- Can they put on items of clothing by themselves? Make a racing game of it. Can they identify their clothes and put them on first?
- Model putting on and taking off pumps, shoes and socks
- Can your child remove a turning lid?
- Encourage them to use a knife and a fork at meal times
- Talk to them about dinners and packed lunches. What do they want to do? Let them practise carrying their lunch box or a tray if you have one
- Can your child follow simple instructions?
- Show them how to sit with their legs crossed. Get them to practise this with you
- Start reading with your child if you haven't done so already. Encourage them to turn the pages from right to left. Let them tell you a story from the pictures
- They will develop listening skills from you reading to them
- Get some crayons/ colours for them and sheets of paper. Let them colour you some pictures
- Is your child toilet trained? Can they turn a tap on to wash their hands?
- Can your child communicate their needs, such as needing the toilet?
Top tips for when they start school
- A school day can feel like a really long time for a 4/5 year old. To try and help with this, it's really important they get a good night's sleep
- Always provide your child with breakfast in the morning. This will help them to concentrate throughout the school day
- Start to talk about things like assembly, break time, dinner hall, lining up and PE
- If you have any concerns with your child's development, talk to the teacher about it and let them know of any worries nursery may have had
If you require any support with school readiness please call your Health Visiting team and they can support with this.
- Attend Anywhere - we are now offering video consultations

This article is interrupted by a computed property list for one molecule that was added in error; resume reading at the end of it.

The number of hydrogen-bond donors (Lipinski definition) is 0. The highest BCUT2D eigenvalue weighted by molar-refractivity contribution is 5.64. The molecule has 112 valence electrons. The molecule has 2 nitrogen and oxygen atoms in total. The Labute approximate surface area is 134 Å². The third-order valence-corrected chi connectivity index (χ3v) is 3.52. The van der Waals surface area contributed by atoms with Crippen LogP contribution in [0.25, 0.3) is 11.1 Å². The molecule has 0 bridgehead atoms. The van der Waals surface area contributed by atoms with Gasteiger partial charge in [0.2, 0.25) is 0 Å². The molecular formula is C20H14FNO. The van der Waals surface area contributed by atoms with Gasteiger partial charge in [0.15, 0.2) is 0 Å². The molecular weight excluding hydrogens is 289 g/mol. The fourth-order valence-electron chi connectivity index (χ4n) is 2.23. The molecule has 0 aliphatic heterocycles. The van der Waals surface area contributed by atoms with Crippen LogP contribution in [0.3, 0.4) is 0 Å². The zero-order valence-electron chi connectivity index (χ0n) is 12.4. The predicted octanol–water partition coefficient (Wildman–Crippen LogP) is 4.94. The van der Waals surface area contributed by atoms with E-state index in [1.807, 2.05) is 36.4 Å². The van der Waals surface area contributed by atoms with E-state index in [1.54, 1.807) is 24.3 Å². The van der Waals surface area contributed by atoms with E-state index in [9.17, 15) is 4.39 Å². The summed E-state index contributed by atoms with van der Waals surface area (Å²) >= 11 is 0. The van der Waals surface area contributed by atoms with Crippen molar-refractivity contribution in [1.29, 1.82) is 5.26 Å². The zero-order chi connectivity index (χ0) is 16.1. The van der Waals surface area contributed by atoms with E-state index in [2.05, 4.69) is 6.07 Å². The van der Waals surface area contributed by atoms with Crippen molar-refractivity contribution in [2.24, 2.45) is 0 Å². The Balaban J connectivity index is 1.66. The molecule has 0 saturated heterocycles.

- NHS website – pregnancy and baby section
- Derby City Council - birth registration
- Mother Hub - Derbyshire's online resource with information for parents before and after birth
- TALK Derby Facebook page - Speech and language support service
Maternal Mental Health
- World Health Organisation (WHO) - Information on maternal mental health
- Mind - What is postnatal depression?
- Derby City Council - Childcare information for parents/guardians
- Derby City Council – funded childcare
- National Childbirth Trust (helpline 0300 33 00 771)
- La Leche League – monthly meetings in Derby (24-hour helpline 0845 120 2918)
- Breastfeeding Network (helpline 0300 100 0210)
- Association of Breastfeeding Mothers (helpline 0300 330 5453)
- NHS Start4life - NHS Breastfeeding Guide
- NHS Start4life - Going back to work guide
- Supporter Line in Bengali & Sylheti – 0300 456 2421
- Read our breastfeeding guide
- View our breastfeeding support page
- NHS Start4life - Guide to bottle feeding
- NHS Start4life - Guides to weaning
- First Steps Nutrition - Eating well
- First Steps Nutrition - Healthy start
- NHS website – Weaning
- Healthy Start – applying for vouchers for vitamins and food
Keeping Your Child Safe
- NSPCC website – handling your baby
- RoSPA website – safety in the home
- RoSPA website – avoiding children’s accidents
- RoSPA website – product safety information
- RoSPA website – car seats
- Read our leaflet on domestic abuse
- Lullaby Trust website - Advice on safe sleeping for your baby
- Handlng baby with care - NSPCC Need to Know Guide
- Don't shake your baby - Advice leaflet
- Caring for baby at night - a guide for parents
- Gov.UK - Guide to immunisation
- NHS Website - Guide to Vaccination
- NHS Start4Life - Vaccination Schedule
- Read our guides
- Handi Paediatric - An app to provide advice on common childhood illnesses
- Baby Check Up - 19 simple checks that parents can do if their baby is showing signs of illness